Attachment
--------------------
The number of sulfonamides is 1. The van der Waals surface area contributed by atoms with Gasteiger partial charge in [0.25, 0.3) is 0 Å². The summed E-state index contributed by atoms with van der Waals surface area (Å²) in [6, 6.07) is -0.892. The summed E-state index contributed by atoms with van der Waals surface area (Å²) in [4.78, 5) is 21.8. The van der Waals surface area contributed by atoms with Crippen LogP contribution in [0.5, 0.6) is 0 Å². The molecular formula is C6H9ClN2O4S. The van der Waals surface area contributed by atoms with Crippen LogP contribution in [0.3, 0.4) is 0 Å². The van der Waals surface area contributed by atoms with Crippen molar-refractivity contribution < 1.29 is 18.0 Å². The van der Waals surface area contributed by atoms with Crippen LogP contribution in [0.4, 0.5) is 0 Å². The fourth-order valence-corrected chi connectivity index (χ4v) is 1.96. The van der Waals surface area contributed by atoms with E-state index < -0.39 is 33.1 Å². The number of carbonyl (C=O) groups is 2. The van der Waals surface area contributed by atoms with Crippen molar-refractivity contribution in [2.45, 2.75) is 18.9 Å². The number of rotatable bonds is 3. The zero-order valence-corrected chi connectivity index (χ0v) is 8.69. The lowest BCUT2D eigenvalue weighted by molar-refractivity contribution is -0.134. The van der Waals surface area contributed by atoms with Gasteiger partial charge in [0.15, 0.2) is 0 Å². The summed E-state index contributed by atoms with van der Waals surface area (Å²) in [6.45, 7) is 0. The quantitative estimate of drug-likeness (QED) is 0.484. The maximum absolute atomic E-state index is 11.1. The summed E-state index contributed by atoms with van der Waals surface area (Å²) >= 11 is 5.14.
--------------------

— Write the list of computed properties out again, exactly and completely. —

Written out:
The number of sulfonamides is 1. The van der Waals surface area contributed by atoms with Gasteiger partial charge in [0.25, 0.3) is 0 Å². The summed E-state index contributed by atoms with van der Waals surface area (Å²) in [6, 6.07) is -0.892. The summed E-state index contributed by atoms with van der Waals surface area (Å²) in [4.78, 5) is 21.8. The van der Waals surface area contributed by atoms with Crippen LogP contribution in [0.5, 0.6) is 0 Å². The molecular formula is C6H9ClN2O4S. The van der Waals surface area contributed by atoms with Crippen LogP contribution in [0.3, 0.4) is 0 Å². The van der Waals surface area contributed by atoms with Crippen molar-refractivity contribution < 1.29 is 18.0 Å². The van der Waals surface area contributed by atoms with Crippen LogP contribution in [0.4, 0.5) is 0 Å². The fourth-order valence-corrected chi connectivity index (χ4v) is 1.96. The van der Waals surface area contributed by atoms with E-state index < -0.39 is 33.1 Å². The number of carbonyl (C=O) groups is 2. The van der Waals surface area contributed by atoms with Crippen molar-refractivity contribution in [2.45, 2.75) is 18.9 Å². The number of rotatable bonds is 3. The zero-order valence-corrected chi connectivity index (χ0v) is 8.69. The lowest BCUT2D eigenvalue weighted by molar-refractivity contribution is -0.134. The van der Waals surface area contributed by atoms with Gasteiger partial charge in [0.15, 0.2) is 0 Å². The summed E-state index contributed by atoms with van der Waals surface area (Å²) in [6.45, 7) is 0. The quantitative estimate of drug-likeness (QED) is 0.484. The maximum absolute atomic E-state index is 11.1. The summed E-state index contributed by atoms with van der Waals surface area (Å²) >= 11 is 5.14.